On the contrary, performing with a mainstream recording artist typically requires fewer wardrobe changes and there’s more personnel available to help. In such cases, dancers have the comfort of performing in multiple numbers with the same outfit on, and they can count on the wardrobe department to help with quick changes. Since shows of this nature usually move at a fast pace, such assistance becomes necessary and can save a dancer a lot of stress.

Exhibit 4 - The Platform

What about the platform used to host the performance? Since we’re talking live production, the differences are in the type and size of the venue and the stage. With big arena and stadium tours, a stage design is created explicitly for the show. This means that the same custom stage will be built everywhere you perform. Any of the special effects such as pyro, fire, and fireworks, as well as your entrances and exits, will be the same every time. You will typically have multiple production rehearsals on that custom stage, as discussed previously. You will also face much larger audiences and likely have to use in-ears to hear the band and the real-time directions from production, the choreographer, or even the artist themself (i.e. notes on formations, warnings of pyro being triggered, etc.)

Performing in a theater show is another story. The stage is slightly different in each venue, requiring a walk-through with the stage manager, choreographer, or dance captain. Depending on sightlines, apron size, stage depth, and wing space, some re-staging of choreography, entrances, and exits may be necessary. This requires dancers to stay nimble and adjust their execution to these ever-changing details. Moreover, in a theater, you will rarely perform to live music. You will likely dance to a track with no need for in-ears. Lastly, the size of the venue (and the audience) is often parallel to the energy you feel on stage but not always. Sometimes, the acoustics in an old theater will allow you to hear an audience of 2,500 roar louder than a stadium of 30 thousand, simply because of how the venue is constructed. Hence, don't discount a theater show as less exciting; you may be surprised!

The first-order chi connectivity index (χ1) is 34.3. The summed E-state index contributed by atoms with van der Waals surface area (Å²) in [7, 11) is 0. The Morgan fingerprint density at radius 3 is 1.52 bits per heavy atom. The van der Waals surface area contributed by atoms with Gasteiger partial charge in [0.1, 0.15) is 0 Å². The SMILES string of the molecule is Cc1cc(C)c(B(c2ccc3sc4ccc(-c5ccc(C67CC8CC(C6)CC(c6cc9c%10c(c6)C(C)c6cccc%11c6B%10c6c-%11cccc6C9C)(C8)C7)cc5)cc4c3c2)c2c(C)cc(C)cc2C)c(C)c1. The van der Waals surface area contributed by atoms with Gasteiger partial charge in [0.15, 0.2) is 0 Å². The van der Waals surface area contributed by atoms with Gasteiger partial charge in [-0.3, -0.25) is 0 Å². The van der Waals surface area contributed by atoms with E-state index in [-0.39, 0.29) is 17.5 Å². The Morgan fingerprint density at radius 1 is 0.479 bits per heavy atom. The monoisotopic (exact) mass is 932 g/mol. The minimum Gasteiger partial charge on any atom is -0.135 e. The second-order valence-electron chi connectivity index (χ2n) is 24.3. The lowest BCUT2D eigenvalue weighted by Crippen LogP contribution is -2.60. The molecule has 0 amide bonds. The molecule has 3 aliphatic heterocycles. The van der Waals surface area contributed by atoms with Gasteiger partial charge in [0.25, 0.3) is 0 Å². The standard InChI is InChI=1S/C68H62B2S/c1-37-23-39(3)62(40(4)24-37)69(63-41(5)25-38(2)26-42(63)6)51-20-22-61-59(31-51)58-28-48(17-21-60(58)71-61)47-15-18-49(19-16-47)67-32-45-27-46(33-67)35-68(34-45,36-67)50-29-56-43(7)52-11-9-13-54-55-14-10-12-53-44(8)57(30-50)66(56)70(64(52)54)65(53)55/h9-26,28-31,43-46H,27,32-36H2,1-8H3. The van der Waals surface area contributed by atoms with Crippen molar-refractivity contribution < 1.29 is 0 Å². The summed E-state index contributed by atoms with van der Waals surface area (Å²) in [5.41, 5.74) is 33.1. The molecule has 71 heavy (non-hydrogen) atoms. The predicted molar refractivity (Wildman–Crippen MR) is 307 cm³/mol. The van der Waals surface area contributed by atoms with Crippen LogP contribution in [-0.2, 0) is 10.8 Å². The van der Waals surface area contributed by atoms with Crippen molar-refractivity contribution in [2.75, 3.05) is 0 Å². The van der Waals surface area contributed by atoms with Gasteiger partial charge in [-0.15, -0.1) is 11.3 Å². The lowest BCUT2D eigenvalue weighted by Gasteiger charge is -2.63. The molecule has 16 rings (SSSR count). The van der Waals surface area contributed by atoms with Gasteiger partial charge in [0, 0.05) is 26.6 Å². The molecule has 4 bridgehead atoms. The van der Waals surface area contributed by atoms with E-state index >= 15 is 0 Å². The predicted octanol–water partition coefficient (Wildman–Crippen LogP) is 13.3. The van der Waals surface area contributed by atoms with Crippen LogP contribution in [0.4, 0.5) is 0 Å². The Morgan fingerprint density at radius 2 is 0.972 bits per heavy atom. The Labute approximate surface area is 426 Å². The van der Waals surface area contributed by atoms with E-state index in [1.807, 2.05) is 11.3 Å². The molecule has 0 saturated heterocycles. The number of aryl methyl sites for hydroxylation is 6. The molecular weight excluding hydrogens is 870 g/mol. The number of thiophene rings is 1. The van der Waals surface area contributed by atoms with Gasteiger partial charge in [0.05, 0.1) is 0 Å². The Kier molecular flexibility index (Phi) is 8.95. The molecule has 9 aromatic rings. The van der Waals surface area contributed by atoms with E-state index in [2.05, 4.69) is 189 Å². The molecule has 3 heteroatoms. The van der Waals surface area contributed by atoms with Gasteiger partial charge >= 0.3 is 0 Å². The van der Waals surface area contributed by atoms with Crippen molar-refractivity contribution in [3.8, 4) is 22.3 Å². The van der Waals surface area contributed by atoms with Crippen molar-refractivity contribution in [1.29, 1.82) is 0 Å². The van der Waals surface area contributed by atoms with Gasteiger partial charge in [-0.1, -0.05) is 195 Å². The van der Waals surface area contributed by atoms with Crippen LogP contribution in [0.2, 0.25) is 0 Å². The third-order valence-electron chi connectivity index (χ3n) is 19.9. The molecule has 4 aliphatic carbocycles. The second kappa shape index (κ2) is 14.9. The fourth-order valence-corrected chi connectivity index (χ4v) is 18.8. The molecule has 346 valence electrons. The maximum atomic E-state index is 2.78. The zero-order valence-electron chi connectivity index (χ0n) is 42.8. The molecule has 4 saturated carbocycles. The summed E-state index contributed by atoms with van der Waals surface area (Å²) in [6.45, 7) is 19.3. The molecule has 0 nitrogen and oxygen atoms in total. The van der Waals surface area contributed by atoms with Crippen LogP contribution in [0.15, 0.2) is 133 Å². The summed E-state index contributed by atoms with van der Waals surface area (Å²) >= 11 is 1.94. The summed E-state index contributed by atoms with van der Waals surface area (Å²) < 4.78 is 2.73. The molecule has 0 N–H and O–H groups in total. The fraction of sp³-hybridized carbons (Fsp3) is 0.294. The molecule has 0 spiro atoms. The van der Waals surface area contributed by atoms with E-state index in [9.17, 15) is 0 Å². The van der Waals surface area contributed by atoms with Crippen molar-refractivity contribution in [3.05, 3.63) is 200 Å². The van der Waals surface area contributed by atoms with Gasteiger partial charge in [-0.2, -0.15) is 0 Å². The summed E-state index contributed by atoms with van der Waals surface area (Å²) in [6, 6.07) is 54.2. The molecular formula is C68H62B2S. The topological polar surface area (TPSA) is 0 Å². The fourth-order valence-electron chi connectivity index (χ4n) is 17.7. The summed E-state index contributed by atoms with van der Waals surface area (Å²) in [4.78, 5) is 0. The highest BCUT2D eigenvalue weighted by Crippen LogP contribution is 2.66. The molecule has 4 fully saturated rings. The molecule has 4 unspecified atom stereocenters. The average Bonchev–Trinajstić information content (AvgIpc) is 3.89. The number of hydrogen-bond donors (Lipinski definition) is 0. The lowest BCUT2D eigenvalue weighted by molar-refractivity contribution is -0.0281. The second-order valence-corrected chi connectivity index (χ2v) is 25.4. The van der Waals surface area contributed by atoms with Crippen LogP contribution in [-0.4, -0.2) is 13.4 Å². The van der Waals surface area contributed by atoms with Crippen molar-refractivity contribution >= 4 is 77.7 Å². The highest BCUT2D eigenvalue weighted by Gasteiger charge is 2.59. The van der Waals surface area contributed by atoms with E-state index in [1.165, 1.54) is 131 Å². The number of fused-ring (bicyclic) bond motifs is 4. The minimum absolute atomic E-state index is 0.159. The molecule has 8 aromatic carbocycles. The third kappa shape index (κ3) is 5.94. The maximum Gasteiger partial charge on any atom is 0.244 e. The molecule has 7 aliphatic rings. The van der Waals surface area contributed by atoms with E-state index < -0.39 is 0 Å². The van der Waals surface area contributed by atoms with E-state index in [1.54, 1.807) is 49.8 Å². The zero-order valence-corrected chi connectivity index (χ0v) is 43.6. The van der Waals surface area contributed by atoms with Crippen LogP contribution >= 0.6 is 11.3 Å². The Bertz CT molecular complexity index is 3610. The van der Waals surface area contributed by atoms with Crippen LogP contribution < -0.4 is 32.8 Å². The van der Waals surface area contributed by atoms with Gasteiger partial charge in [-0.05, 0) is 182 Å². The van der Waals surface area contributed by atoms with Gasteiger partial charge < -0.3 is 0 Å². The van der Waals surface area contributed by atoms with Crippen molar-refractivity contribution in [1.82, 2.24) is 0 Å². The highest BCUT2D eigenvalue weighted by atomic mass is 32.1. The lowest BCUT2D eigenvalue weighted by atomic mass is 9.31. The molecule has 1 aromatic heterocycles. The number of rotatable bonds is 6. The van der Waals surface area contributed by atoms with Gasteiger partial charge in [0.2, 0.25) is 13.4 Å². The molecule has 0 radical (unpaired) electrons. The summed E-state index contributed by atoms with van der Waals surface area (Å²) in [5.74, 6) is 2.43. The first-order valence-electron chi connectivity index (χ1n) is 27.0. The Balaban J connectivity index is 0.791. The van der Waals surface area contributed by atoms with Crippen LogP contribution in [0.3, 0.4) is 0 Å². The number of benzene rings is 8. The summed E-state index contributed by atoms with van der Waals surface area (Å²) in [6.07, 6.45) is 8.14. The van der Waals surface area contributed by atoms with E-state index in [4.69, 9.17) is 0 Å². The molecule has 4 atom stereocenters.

Alek Palinski handing a book over to Dita Von Teese laying on a couch
Alek Palinski with Dita Von Teese on the Glamonatrix Tour - photo: Julia Lofstrand